OP-ED

Tradition May Kills

National Yemen

Son like father fond of guns

By Tamjid Alkohali

A man waiting for a bus at the  public bus station near by bab al-Yemen Sana’a. Walking proudly to the bus with his son who is about seven years old, the man was carrying a Kalashnikov on his right shoulder. He got on to the bus, sat next to a girl with his son in between his father and the girl. “The gun is his parent” said the boy.

On the bus, the man took down the Kalashnikov off his shoulder and gave it to his son. The son took the Kalashnikov and began moving it randomly. The girl looked at the boy and felt worried about reckless use. She began to think in advising the father to take the gun away from his son, but she was afraid of the father’s reaction. As she worry increased, she finally decided to voice her opinion and warn the father. Politely the girl said, “I think you should take the gun away from your son, because it’s dangerous”, unexpectedly he replied immediately saying that “the gun is his parent”.

From this story, we can see the strong relationship between the Yemeni people and their weapons. The phenomenon of carrying weapons is considered one of the most prominent phenomena among the Yemeni society.

In a particular Yemeni wedding in Sana’a, we found that most of the people invited had pistols beside their waists, or Kalashnikov on their shoulders, with all of them wearing Janbiya, a traditional male garment.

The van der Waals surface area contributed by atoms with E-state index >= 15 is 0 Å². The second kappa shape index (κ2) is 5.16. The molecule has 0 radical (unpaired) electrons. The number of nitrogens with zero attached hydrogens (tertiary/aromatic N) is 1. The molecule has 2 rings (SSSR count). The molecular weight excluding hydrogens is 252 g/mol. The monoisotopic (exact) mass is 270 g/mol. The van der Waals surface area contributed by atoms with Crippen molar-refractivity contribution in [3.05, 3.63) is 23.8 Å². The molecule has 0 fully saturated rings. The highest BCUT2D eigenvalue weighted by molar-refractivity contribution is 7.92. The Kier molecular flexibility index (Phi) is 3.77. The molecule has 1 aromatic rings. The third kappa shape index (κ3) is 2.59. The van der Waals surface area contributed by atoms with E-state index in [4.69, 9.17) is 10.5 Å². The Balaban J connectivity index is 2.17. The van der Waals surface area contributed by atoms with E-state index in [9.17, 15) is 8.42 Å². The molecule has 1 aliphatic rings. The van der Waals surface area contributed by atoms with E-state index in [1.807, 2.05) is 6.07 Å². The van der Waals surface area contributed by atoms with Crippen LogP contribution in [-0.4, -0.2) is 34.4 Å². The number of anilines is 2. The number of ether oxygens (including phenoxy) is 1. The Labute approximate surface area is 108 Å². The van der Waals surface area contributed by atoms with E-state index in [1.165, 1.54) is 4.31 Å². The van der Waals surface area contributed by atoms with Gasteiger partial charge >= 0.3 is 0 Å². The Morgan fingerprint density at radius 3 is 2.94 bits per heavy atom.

There, in the wedding we met Ail al-Jabary, a citizen from the Amran region. Al-Jabary was wearing a Janbiya and Kalashnikov on his shoulder.

He said that the weapon is a part of the Yemeni man’s personality. A Yemeni man is strong and the weapon symbolizes strength, pride, and manhood.

“I like carrying the weapon especially on occasions such as; weddings, Eid, and on Friday, because carrying a weapon such as, a Janbiya, Kalashnikov or pistol makes the person more elegant and attractive.” al-Jabary added.

“In addition to the attractive appearance that is given by carrying a weapon, the use of weapons in occasions are to greet invitees, groom in the weddings, relatives, and the bride at the end of her wedding party through shooting bullets to the sky. As well as, the most important pictures for the groom are those taken with him carrying a weapon such as; the Kalashnikov, or sword.” Said by al-Jabary.

Al-Jabary emphasized that he does not face any difficulties in attributing a weapon, when he has enough money, he goes directly to the weapon market and buys the one he desires.

Al-Jabary added that he uses his weapon carefully, but in case he is any danger, he will not be hesitant to use it in defending himself.